Backtesting an iterative Process
How to setup and optimize a study based on empirical historical data.
Even though backtesting methods cannot guarantee success in the future, they provide an investor some level of confidence. Without confidence and conviction, it's challenging to follow any strategy consistently. So we are going to examine this process in detail. At eDeltaPro, we divide the workflow into four different steps:
The first step involves defining the strategy. We define the strategy by setting the underlying symbols, the expiration, the time range, and, most important, the Options contracts involved. Typical Options setups are, for example:
And many others. We will not cover the different strategies that can be tested and the market environments in which they flourish. That is the topic for another article.
Second, you set the "Entry conditions," for example, the frequency of the trade. That can be every trading day, or once the previous position expires, or every Monday.
Third, you must define any "Early Exit" condition. We refer to an Early Exit as any condition that triggers a position to be closed before expiration. For example, we may set up a profit target. Let's say that you want to close your short trade if you can keep half of the premium received. In this case, the early exit condition would be 50% of the maximum profit. If you receive a premium of $1.20, if the contract's market price reaches $0.60 or less at any time before expiration, that will trigger the backtesting algorithm to close the position and keep the profit. Other typical early exits are Stop Losses. You may want to close your trade 20 days before expiration, irrespective of price. That is also an early exit condition. Beware that multiple early exit conditions can be defined, though only one, whichever happens first, will trigger the trade's closing.
Once you have defined the strategy, the entry and exit conditions, you can run the backtest itself. But the exciting part is that the process does not end here. The results you obtain are just the raw material to better understanding the trade and its historical performance. For example, if you observe large losses, you may want to play with setting stop losses and see if you can improve the results.
Note that the quality of the results is always a trade-off between profits and risk, or volatility. You may want to avoid a strategy that generates a significant return but also has a high level of volatility; in favor of a less rewarding one in terms of gross profit but with lower volatility. Sometimes you may find that constructing the right adjustments and setting the suitable mechanics can lead you to a much better strategy with both lower risk and higher return. Also, bear in mind that results are multidimensional. For example, you may want to prefer the strategy with the highest P&L per day instead of just looking at the total P&L of the trade. You may want to check the total drawdown and incorporate that variable into your analysis. This article explains most of the terms used on the backtests results.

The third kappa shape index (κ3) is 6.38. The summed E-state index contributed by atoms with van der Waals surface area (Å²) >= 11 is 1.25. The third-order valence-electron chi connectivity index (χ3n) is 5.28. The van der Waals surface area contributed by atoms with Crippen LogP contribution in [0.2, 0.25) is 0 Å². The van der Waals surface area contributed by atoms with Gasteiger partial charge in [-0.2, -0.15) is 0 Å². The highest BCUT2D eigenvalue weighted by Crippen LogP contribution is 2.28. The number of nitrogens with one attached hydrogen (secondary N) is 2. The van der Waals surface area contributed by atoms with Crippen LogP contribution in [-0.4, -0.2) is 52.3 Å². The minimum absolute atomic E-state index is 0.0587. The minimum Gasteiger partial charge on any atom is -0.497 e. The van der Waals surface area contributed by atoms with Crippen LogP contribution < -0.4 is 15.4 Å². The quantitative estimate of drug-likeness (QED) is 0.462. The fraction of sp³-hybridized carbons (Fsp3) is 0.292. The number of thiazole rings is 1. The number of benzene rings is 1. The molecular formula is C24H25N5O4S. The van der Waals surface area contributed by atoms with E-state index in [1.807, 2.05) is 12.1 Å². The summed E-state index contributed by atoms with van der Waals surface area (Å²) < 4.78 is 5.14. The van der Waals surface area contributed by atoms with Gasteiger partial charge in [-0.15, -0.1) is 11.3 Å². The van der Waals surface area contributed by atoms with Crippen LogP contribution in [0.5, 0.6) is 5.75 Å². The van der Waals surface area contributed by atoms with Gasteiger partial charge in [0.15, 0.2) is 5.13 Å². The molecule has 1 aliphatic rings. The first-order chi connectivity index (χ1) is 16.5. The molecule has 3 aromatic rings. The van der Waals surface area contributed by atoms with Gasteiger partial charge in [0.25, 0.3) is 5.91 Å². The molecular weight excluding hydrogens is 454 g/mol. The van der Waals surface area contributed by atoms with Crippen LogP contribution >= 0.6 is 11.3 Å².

Typically you want to run at least 3 to 5 scenarios. You are making adjustments targeted to correct the deficiencies of the results. Once you have several scenarios, you need to compare them side by side. Let's look at practical, real-life trade.
The first test generates a total profit of $6,457 and $248 per trade. We are leaving all the trades to expire.
In this second run, we asked the trade to close if we can obtain 50% of the maximum profit at any point before expiration. If a trade is closed in this scenario, we wait for the full 45-day cycle before establishing another position. Note that this scenario's total return is lower, but and this is the exciting part, the profit per day is significantly higher; $13.5 vs. $5.9 when leaving until expiration. The average trade is now just 15 days, vs. the full 45-day cycle. In our view, this is a much better trade. And although you are sacrificing some total return, you are exposed to the market significantly less time. Also reduced is the Standard deviation, a measure of the volatility of the trade.
So let me repeat it; this is a MUCH better trade than the first one, leaving to expiration.
For the third run, we did a small change. Each time a position is closed because it reached maximum profit, we immediately re-open a new trade instead of waiting for the full 45-Day cycle. We now have a total of 62 trades - instead of just 26 on the two previous runs. Not surprisingly, we obtain the best total return. However, all the risk parameters degrade a bit compared to the last run.
Finally, we add a stop loss to the backtest. A stop-loss will generally cost you money but will improve the risk parameters. In this case, the Stop-loss is reducing volatility from $367 to $271.
You can click the link "Compare" to obtain this table directly from the software. You now have an excellent side-by-side way of comparing the results for all four scenarios. The final call about which of the four strategies is a better fit for your risk tolerance and financial objective is totally up to you. But in our book, runs 2 and 3 are the clear winners.
- eDeltaPro Options Backtest workflow is a four steps process.
- Adjustments are progressively applied to evaluate the different profit vs. risk profiles of each scenario.
- After running several adjusted backtests, you can choose the mechanics that better match your risk tolerance.
- In our example, exiting at 50% of maximum profit improved the overall performance of this trade.
We backtest an options trading strategy to observe its real historical performance and discover a true winner using the eDeltaPro Options Backtesting Software.